Friday, 30 October 2015

John Hinchcliffe – the definitive works of a decorative artist

The late artist and designer John Hinchcliffe fused paint, ceramics and textiles with dazzling originality

Written by Diana Woolf
Diana-WoolfJohn Hinchcliffe (1949-2010) was a multi-talented jack-of-all-trades. During his, sadly short, professional career he turned his hand to ceramics, textiles, print, collage and painting, with a little bit of teaching on the side. This highly informative exhibition gives a great sense of both his range of interests and his skills as a craftsman and artist (a selection of his prints are on show in a separate display upstairs).

Textiles were Hinchcliffe’s first love; he studied weaving at the Royal College of Art in the early 1970s before doing a stint at the weaving department of the Konstfachskolan in Stockholm. Here he came across rag rugs and the exhibition opens with his take on the traditional Scandi textile – a wonderfully shaggy carpet in subtle autumnal shades cut through with bursts of canary yellow and zingy orange.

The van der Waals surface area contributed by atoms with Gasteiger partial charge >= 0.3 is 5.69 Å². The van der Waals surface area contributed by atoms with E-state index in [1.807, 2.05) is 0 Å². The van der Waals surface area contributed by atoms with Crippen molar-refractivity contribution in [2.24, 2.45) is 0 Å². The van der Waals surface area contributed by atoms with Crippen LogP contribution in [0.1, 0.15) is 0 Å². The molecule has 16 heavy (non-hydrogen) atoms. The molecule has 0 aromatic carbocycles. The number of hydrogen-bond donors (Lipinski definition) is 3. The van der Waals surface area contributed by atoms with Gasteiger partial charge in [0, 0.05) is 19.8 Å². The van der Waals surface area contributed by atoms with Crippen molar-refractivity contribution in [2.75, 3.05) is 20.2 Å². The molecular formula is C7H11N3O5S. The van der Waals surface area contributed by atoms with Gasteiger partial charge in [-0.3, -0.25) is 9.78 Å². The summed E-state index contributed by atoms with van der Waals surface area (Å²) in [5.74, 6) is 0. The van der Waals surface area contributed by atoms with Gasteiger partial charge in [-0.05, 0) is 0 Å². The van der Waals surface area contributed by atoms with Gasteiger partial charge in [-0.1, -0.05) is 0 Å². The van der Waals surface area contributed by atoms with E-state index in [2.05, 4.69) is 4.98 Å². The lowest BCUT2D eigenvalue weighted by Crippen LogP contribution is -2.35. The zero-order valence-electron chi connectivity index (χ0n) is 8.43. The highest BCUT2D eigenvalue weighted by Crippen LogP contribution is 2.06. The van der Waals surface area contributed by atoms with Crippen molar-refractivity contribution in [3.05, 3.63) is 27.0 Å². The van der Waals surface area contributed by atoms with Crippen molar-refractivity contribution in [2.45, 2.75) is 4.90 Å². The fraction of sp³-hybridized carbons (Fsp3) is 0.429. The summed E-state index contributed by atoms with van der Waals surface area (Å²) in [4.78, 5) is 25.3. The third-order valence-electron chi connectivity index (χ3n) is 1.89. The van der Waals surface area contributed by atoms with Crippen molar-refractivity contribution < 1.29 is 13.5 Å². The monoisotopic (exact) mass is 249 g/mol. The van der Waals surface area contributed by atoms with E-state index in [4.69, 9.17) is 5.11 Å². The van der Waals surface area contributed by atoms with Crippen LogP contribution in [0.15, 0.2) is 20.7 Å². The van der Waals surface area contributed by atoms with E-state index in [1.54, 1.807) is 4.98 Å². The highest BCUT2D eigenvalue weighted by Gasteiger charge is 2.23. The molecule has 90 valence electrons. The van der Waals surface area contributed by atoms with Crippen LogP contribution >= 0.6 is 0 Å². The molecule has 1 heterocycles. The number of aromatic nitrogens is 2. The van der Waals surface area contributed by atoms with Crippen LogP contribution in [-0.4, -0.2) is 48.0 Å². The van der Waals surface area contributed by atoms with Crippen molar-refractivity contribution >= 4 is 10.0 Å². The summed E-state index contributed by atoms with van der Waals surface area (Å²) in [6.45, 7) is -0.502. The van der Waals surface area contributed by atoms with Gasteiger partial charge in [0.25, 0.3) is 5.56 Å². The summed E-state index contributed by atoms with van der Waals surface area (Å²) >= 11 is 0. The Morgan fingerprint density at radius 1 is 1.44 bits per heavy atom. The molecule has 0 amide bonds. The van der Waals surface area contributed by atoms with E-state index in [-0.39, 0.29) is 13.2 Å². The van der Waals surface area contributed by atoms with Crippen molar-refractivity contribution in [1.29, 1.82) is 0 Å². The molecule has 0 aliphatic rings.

The piece sets the exhibition’s agenda, introducing Hinchcliffe’s twin passions: texture and colour. Examples of his printed fabrics are shown alongside more of these weavings, their bold, graphic designs including patterns of prancing gazelles and wild flowers. In spite of his success with textiles he soon moved on to experiment with ceramics. In 1982 he worked with the acclaimed ceramist Janice Tchalenko, producing a series of richly painted stoneware for the V&A. Examples are displayed next to some of his original designs allowing viewers to see how the sketchy quality of the drawings is cleverly captured in the finished ceramics.

The designs also underline how Hinchcliffe’s ceramics were all about form playing second fiddle to pattern and colour. Other ceramics on show include examples of the tableware he made in collaboration with his wife (and exhibition co-curator) Wendy Barber for companies such as Next as well as some of his popular Dorset Delft.

Hinchcliffe continued to produce ceramics and textiles and by the 2000s he had married the two together in a series of groundbreaking works that treated clay as a textile. Made by cutting brightly glazed clay into flat ribbons and then threading the strands through each other, these ‘Constructions’ are weavings in clay, full of writhing movement and vivid colour. The exhibition ends with these, neatly encapsulating Hinchcliffe’s life-long experiments into surface pattern, texture and colour.

Until 16 January 2016, at The Salisbury Museum, The King’s House, 65 The Close, Salisbury: 01722-332151,

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